Herrera Beutler bill to repeal 1834 prohibition of tribal distilleries gets hearing


Courtesy of the office of U.S. Rep. Jaime Herrera Beutler

Southwest Washington congresswoman says tribes are being prevented from pursuing economic development through an antiquated law drawn up 184 years ago

U.S. Rep. Jaime Herrera Beutler’s bill seeking a repeal of the 1834 prohibition of distilleries on tribal lands received a hearing in front of the U.S. House Natural Resources’ Indian Affairs Subcommittee Thursday.

U.S. Rep. Jaime Herrera Beutler, R-Battle Ground, testifies before the U.S. House Natural Resources’ Indian Affairs Subcommittee on Thursday in Washington, D.C. Photo provided by the office of Congresswoman Jaime Herrera Beutler
U.S. Rep. Jaime Herrera Beutler, R-Battle Ground, testifies before the U.S. House Natural Resources’ Indian Affairs Subcommittee on Thursday in Washington, D.C. Photo provided by the office of Congresswoman Jaime Herrera Beutler

The Republican congresswoman from Battle Ground used her time in front of the microphone to tell lawmakers the ban is antiquated, unfair and overdue for repeal.

“The prohibition was enacted at a time when the federal government took a more paternalistic stance with the Indian tribes,” she said, “and while many of the provisions in the larger statute have since been repealed, somehow the distillery prohibition remains.”

The impetus for her proposed legislation is a project by the Chehalis Tribe at the northern end of the 3rd Congressional District where tribal leaders are pursuing an economic development that would include a distillery, brewery, restaurant and educational training facility on reservation land.

Herrera Beutler said the tribe was notified of the 1834 law by the Bureau of Indian Affairs, which suggested the project be moved off tribal land or that the tribe pursue a legislative remedy.

She said she simply wants to help place the nation’s tribes on equal footing with non-tribal citizens who are not shackled by a 184-year-old law.

“This repeal enables tribes to diversify their economic investments and helps provide jobs not just for tribal members but also for neighboring communities,” Herrera Beutler said. “This is a matter of fairness, quite frankly, and Washington D.C. shouldn’t be in the business of telling Indian country it cannot engage in business that’s allowed everywhere else and is actually helping many neighboring areas revitalize their local economies.”

Herrera Beutler, who also placed a letter of support from the National Congress of American Indians on the record during the hearing, said her bill includes no special treatment for tribes.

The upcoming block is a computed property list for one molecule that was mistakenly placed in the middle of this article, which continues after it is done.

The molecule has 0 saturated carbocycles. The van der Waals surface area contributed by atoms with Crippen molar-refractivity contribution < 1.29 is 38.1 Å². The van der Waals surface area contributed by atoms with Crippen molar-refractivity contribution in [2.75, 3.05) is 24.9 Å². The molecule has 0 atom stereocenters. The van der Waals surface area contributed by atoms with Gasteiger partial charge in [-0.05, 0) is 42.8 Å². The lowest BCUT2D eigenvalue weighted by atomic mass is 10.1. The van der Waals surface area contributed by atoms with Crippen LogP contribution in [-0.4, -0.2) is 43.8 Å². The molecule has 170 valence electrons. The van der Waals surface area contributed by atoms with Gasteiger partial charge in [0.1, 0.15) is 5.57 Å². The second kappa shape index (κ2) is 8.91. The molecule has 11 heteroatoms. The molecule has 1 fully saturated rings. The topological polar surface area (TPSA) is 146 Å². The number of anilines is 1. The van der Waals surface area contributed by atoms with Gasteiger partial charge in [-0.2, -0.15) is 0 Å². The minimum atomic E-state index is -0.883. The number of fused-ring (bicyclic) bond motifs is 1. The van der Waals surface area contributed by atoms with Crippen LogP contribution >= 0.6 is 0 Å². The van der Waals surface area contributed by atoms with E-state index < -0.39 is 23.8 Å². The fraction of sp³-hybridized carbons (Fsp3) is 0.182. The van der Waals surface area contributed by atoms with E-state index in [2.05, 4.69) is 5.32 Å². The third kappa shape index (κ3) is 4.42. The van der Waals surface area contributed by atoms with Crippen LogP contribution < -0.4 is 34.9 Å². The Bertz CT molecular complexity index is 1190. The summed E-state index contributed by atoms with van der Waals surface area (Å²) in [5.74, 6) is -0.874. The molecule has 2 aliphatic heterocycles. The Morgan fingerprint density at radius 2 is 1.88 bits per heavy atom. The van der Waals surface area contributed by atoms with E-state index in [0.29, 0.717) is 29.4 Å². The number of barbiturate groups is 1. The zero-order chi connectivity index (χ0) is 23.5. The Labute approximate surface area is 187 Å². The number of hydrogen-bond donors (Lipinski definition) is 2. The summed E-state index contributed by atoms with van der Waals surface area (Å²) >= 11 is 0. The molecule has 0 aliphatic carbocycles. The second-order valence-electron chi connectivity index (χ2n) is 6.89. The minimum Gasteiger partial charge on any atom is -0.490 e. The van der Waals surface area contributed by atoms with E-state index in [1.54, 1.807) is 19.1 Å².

“It’s encouraging that it’s advancing in Congress; it will be a win for the Chehalis Tribe when it’s allowed to build a distillery, brewery, restaurant and educational training facility on its own land,” Herrera Beutler said in a press release after her testimony. “And it’ll be a win for Southwest Washington when we remove this 1834 law because this project will bring more than 100 jobs to our region.”

The bill has bipartisan support, according to Herrera Beutler.

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Eric Schwartz arrives as a reporter at Clark County Today with nearly 15 years of experience as a journalist. He most recently served five years as editor of The Chronicle newspaper in Centralia. Prior to that, he was an assistant editor, reporter and intern at the newspaper. Schwartz graduated from Forks High School on the Olympic Peninsula before attending Centralia College and Eastern Washington University, where he was the editor-in-chief of the award-winning college newspaper, The Easterner, and received the Edmund J. Yarwood award as the top performer in his class. He covered sports through a fellowship at The Tri-City Herald before taking a full-time reporting job with The Chronicle in 2007. After three years as a reporter at The Chronicle, he traveled to Kalispell, MT, and worked as a crime, courts and emergency services reporter at The Daily Inter Lake, where he won two first-place awards for spot news coverage from the Montana Newspaper Publishers Association. In 2011, he returned to The Chronicle as the assistant editor before being promoted to editor in 2013. Under his leadership, The Chronicle was the recipient of several C.B. Blethen Memorial Awards for Distinguished Reporting, and the newspaper was twice given the General Excellence Award as the top performer in its category by the Society of Professional Journalists. Schwartz has also been the recipient of two C.B. Blethen Memorial Awards for his own reporting and has garnered additional individual awards from the Society of Professional Journalists. Most recently, he and his staff were honored with a Key Award from the Washington Coalition for Open Government for The Chronicle’s editorials and news coverage focused on transparency in county government.

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